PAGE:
As we battle through the cold days of winter and the school year inches toward a close, millions of senior student athletes across the country will soon hang up their varsity letter jackets for the last time. Some of these student athletes will see their sports careers end because of lacking talent, others because of injuries, while still others will voluntarily retire. In fact, studies show that about 95% of all high school student athletes will be deselected by the time high school ends, leaving only about 5% of high school graduates talented enough to move on and play college sports. Many student athletes are unprepared for this transition, with just as many sports parents are unprepared as well.
Uniqueness of sport retirement
Sport retirement is an interesting, unique, and complex human experience for athletes. First, every athlete will eventually retire from sports, unlike other non-sport careers where individuals can, in some cases, work their entire lives. Sport retirement also occurs relatively early in life for most, with only a select few athletes being able to compete past high school. The sport retirement transition also often occurs when athletes are unprepared to retire, as in the case of athletes who see their careers end because of injury or lacking talent.
While those factors alone make sport retirement a very unique human experience, it is perhaps the connection athletes feel to their sport that sets them up for the most difficult part of the transition. Specifically, athletes develop an “athletic identity” over time, often to the point where this identity becomes an exclusive identity. What this means is that many athletes come to see themselves as “athlete,” and when this role quickly vanishes during retirement they are left to figure out a very big question: Who am I now?
Who is prepared and who isn’t?
Readiness for sport retirement is an important variable when examining what athletes may be most at-risk for a difficult transition from sports. Athletes who have prepared for retirement and are accepting that they can’t play forever are usually more ready to move on compared to athletes who have not prepared for or planned that they would ever exit sports. As you might imagine, athletes who experience unforeseen career-ending injuries are usually most at-risk.
Other variables that often dictate how prepared an athlete is to retire include how broad their identity is (meaning beyond ‘athlete’), their level of future planning, and the support system around them (others who can assist during this transition). Interestingly, level of sport competition doesn’t have quite the impact one might think — in other words, not every pro athlete struggles with sport retirement, and there are increasingly more amateur athletes (some still involved with interscholastic and youth sports) who did experience distress when being forced to quit.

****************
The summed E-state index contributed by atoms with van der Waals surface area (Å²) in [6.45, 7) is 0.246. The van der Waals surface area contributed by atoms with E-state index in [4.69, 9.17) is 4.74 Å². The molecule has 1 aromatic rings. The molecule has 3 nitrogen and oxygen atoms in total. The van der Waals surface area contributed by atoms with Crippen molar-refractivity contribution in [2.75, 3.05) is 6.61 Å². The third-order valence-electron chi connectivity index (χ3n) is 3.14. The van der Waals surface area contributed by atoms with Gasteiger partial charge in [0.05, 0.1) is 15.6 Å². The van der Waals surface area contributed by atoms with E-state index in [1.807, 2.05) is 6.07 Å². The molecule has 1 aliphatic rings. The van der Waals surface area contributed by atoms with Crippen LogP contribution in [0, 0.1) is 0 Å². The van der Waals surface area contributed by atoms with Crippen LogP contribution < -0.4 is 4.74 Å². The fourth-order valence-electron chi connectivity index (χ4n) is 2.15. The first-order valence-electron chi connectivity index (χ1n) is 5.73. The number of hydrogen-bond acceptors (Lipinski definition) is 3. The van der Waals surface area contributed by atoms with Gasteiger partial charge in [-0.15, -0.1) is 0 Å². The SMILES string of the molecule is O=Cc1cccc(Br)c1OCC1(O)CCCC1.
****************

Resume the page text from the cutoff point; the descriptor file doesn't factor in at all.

Fill the void of sports
When athletes retire from sports there is usually a big chunk of time to fill in the absence of practices and games. Athletes who stay busy seem to have fewer problems compared to athletes who don’t use the extra time to pursue other life interests. Additionally, some athletes have found it therapeutic to remain involved with their sport (either as a coach or official), though the timing of the new role may be different for individual athletes (meaning some find it helpful to jump right in to a new role, while others need time away to hit ‘reset’ before trying a new role).
Never assume your child’s final game will be ‘just another day,’ as today’s generation of kids have been playing sports from an early age, with many having specialized in one sport and played sports year-round. In other words, sports are a big deal to a lot of kids. If your son or daughter is nearing sport retirement, sit down as a family and talk about how to successfully deal with the upcoming transition and how to use the new free time in the absence of sports. Be sure to validate the importance of this time with your child, and help him or her identify and use athletic transferable skills for future academic, career, and life success. One resource you might consider picking up to help is Positive Transitions for Student Athletes.
If you have firsthand experience with sport retirement what advice would you offer to athletes and their families? Are there specific resources you found helpful?
Are you a teacher, counselor, or other helping professional that works with student athletes? If so, check out our popular continuing education course designed to help — learn more here!